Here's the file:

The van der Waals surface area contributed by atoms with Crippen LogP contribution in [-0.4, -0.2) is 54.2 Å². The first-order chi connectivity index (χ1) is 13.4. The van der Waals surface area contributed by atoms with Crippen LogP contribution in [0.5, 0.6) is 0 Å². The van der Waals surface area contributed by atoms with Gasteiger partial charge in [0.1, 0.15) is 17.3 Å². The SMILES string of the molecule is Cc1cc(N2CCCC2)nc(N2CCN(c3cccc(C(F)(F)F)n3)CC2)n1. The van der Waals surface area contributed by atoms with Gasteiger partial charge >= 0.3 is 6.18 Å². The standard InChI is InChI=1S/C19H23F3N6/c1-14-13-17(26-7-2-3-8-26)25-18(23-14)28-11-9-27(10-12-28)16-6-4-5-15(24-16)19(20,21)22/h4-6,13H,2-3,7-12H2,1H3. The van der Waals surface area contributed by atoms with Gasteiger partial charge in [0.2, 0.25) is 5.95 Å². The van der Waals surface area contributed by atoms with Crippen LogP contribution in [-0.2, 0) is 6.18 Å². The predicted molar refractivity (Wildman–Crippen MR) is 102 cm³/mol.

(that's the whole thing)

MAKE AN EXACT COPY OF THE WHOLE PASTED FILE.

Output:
The van der Waals surface area contributed by atoms with Crippen LogP contribution in [-0.4, -0.2) is 54.2 Å². The first-order chi connectivity index (χ1) is 13.4. The van der Waals surface area contributed by atoms with Crippen LogP contribution in [0.5, 0.6) is 0 Å². The van der Waals surface area contributed by atoms with Gasteiger partial charge in [0.1, 0.15) is 17.3 Å². The SMILES string of the molecule is Cc1cc(N2CCCC2)nc(N2CCN(c3cccc(C(F)(F)F)n3)CC2)n1. The van der Waals surface area contributed by atoms with Gasteiger partial charge >= 0.3 is 6.18 Å². The standard InChI is InChI=1S/C19H23F3N6/c1-14-13-17(26-7-2-3-8-26)25-18(23-14)28-11-9-27(10-12-28)16-6-4-5-15(24-16)19(20,21)22/h4-6,13H,2-3,7-12H2,1H3. The van der Waals surface area contributed by atoms with Gasteiger partial charge in [0.2, 0.25) is 5.95 Å². The van der Waals surface area contributed by atoms with Crippen LogP contribution in [-0.2, 0) is 6.18 Å². The predicted molar refractivity (Wildman–Crippen MR) is 102 cm³/mol.